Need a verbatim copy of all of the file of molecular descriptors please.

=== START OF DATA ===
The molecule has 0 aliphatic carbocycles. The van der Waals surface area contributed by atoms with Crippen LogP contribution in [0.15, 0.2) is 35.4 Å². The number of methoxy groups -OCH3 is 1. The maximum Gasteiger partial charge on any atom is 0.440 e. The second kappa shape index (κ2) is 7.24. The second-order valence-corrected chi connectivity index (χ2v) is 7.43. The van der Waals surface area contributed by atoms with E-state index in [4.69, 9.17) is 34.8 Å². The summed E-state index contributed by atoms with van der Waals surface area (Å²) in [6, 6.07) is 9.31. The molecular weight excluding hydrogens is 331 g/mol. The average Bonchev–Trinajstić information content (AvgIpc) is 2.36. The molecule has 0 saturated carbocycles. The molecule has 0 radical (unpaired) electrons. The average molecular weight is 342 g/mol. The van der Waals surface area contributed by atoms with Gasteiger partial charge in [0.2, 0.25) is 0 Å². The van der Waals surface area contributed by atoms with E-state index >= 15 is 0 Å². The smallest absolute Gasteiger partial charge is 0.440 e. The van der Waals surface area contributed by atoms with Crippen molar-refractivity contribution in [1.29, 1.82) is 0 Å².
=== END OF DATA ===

The molecule has 0 aliphatic carbocycles. The van der Waals surface area contributed by atoms with Crippen LogP contribution in [0.15, 0.2) is 35.4 Å². The number of methoxy groups -OCH3 is 1. The maximum Gasteiger partial charge on any atom is 0.440 e. The second kappa shape index (κ2) is 7.24. The second-order valence-corrected chi connectivity index (χ2v) is 7.43. The van der Waals surface area contributed by atoms with E-state index in [4.69, 9.17) is 34.8 Å². The summed E-state index contributed by atoms with van der Waals surface area (Å²) in [6, 6.07) is 9.31. The molecular weight excluding hydrogens is 331 g/mol. The average Bonchev–Trinajstić information content (AvgIpc) is 2.36. The molecule has 0 saturated carbocycles. The molecule has 0 radical (unpaired) electrons. The average molecular weight is 342 g/mol. The van der Waals surface area contributed by atoms with Gasteiger partial charge in [0.2, 0.25) is 0 Å². The van der Waals surface area contributed by atoms with E-state index >= 15 is 0 Å². The smallest absolute Gasteiger partial charge is 0.440 e. The van der Waals surface area contributed by atoms with Crippen molar-refractivity contribution in [1.29, 1.82) is 0 Å².